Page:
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If we discriminate against or tell others AKA Non-members how to live their lives we call it Religious Freedom.  If "others" criticize us, we call it Persecution.  We need to just focus on ourselves and leave everyone else alone.

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25 minutes ago, JamesBYoung said:

That is why the voting process in the public square must be respected.

If Biden or Trump is elected, so be it.

Huh....? Politics has nothing to do with this discussion. Please don’t bring that up, as it’s against board policy. 

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3 hours ago, The Nehor said:

I don't necessarily want to legally forbid it but I would advise people to avoid it.

Not my thing either.  But I also wouldn't be making it out to be some destroyer of marriage if I was a member of the Church who has the history that it does with multiple spouse marriages.  It is hard to condemn those marriages but embrace the early Church practice as coming from God and righteous marriages.

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3 hours ago, Daniel2 said:

Huh....? Politics has nothing to do with this discussion. Please don’t bring that up, as it’s against board policy. 

Actually you are right, and I apologize.  Do notice we have a lot of people here loving to tell other people what to do.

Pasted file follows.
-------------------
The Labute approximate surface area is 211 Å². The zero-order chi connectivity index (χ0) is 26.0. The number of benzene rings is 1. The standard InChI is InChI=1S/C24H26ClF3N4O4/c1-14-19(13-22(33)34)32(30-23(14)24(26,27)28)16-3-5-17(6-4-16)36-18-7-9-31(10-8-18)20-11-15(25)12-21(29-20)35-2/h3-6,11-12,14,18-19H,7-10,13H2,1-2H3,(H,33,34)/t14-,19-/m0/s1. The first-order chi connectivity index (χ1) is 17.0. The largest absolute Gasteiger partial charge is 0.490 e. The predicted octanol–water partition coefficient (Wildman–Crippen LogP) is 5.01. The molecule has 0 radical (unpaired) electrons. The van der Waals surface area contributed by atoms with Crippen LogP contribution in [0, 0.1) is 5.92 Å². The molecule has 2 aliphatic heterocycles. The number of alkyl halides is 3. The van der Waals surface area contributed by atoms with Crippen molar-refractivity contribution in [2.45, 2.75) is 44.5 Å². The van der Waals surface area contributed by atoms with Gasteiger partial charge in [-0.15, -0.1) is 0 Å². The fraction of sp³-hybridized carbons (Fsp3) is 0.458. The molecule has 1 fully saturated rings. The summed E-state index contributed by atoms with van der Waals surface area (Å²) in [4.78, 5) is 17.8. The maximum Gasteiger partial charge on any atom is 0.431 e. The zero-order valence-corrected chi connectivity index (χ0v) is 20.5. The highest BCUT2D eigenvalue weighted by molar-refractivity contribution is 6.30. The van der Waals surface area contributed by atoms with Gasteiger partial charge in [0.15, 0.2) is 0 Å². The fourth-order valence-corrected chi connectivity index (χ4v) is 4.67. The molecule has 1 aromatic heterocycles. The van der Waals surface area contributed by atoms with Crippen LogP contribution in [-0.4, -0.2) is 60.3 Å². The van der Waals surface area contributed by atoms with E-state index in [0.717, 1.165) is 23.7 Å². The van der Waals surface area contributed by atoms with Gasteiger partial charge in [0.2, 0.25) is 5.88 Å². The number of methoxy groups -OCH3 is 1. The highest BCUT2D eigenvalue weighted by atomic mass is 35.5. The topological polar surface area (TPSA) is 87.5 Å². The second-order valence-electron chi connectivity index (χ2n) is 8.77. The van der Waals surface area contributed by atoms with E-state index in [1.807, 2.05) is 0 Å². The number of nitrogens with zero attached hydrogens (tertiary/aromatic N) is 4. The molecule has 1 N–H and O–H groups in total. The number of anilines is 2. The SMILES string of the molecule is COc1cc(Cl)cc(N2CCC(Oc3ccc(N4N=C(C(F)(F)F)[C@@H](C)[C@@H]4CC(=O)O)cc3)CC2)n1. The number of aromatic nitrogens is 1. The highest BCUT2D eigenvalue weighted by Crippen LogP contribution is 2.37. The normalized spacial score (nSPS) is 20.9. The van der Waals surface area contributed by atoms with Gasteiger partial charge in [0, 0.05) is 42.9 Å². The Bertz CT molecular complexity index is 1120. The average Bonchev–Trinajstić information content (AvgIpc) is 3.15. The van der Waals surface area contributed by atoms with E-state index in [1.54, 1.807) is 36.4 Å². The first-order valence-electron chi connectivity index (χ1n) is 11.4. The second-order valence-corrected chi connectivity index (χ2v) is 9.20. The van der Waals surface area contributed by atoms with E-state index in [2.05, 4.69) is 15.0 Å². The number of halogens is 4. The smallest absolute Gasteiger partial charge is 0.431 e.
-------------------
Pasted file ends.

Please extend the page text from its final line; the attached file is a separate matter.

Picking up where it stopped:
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37 minutes ago, JamesBYoung said:

Actually you are right, and I apologize.  Do notice we have a lot of people here loving to tell other people what to do.

You included. 

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Posted (edited)
8 hours ago, HappyJackWagon said:

Of course Mormons have always claimed persecution when outsiders challenged their beliefs and "marriage" practices. Yet Mormons are now the persecutors when it comes to other types of marriage and relationship, all under the guise of Religious Freedom. The irony is thick enough to choke on.

Persecutors is just a tad of an overstatement. Maybe more than a tad. I don’t know of any Mormon who advocates prosecuting, incarcerating, confiscating assets, spying on, disenfranchising, separating families, forcing participants into hiding.....all to destroy aberrant types of marriage. Sounding a warning voice is a very very long way from what happened to the Saints. 

Edited by Bernard Gui
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5 hours ago, The Nehor said:

Which is clearly intended to get free advertising just by being shocking because it will be picked up by all kinds of news outlets. It worked.

So......that makes it ok. Got it

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5 hours ago, Stargazer said: